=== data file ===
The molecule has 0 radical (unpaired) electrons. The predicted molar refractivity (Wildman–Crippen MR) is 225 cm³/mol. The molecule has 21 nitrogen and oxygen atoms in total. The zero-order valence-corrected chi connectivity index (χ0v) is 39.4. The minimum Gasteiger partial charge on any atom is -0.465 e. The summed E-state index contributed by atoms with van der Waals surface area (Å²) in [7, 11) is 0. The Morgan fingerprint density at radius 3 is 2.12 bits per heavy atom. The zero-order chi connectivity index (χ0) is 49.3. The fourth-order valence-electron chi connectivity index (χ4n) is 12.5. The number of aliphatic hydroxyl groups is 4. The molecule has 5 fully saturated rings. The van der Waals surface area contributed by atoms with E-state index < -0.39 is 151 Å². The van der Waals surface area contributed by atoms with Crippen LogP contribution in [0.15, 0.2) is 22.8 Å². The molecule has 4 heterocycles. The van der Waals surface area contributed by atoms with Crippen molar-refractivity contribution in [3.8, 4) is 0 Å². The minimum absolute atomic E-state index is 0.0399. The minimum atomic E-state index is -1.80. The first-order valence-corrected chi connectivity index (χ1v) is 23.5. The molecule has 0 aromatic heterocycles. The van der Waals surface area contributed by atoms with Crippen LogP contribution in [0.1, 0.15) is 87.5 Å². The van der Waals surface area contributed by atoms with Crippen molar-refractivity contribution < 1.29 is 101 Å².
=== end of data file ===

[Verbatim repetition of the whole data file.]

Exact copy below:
The molecule has 0 radical (unpaired) electrons. The predicted molar refractivity (Wildman–Crippen MR) is 225 cm³/mol. The molecule has 21 nitrogen and oxygen atoms in total. The zero-order valence-corrected chi connectivity index (χ0v) is 39.4. The minimum Gasteiger partial charge on any atom is -0.465 e. The summed E-state index contributed by atoms with van der Waals surface area (Å²) in [7, 11) is 0. The Morgan fingerprint density at radius 3 is 2.12 bits per heavy atom. The zero-order chi connectivity index (χ0) is 49.3. The fourth-order valence-electron chi connectivity index (χ4n) is 12.5. The number of aliphatic hydroxyl groups is 4. The molecule has 5 fully saturated rings. The van der Waals surface area contributed by atoms with E-state index < -0.39 is 151 Å². The van der Waals surface area contributed by atoms with Crippen LogP contribution in [0.15, 0.2) is 22.8 Å². The molecule has 4 heterocycles. The van der Waals surface area contributed by atoms with Crippen molar-refractivity contribution in [3.8, 4) is 0 Å². The minimum absolute atomic E-state index is 0.0399. The minimum atomic E-state index is -1.80. The first-order valence-corrected chi connectivity index (χ1v) is 23.5. The molecule has 0 aromatic heterocycles. The van der Waals surface area contributed by atoms with Crippen LogP contribution in [0.1, 0.15) is 87.5 Å². The van der Waals surface area contributed by atoms with Crippen molar-refractivity contribution < 1.29 is 101 Å².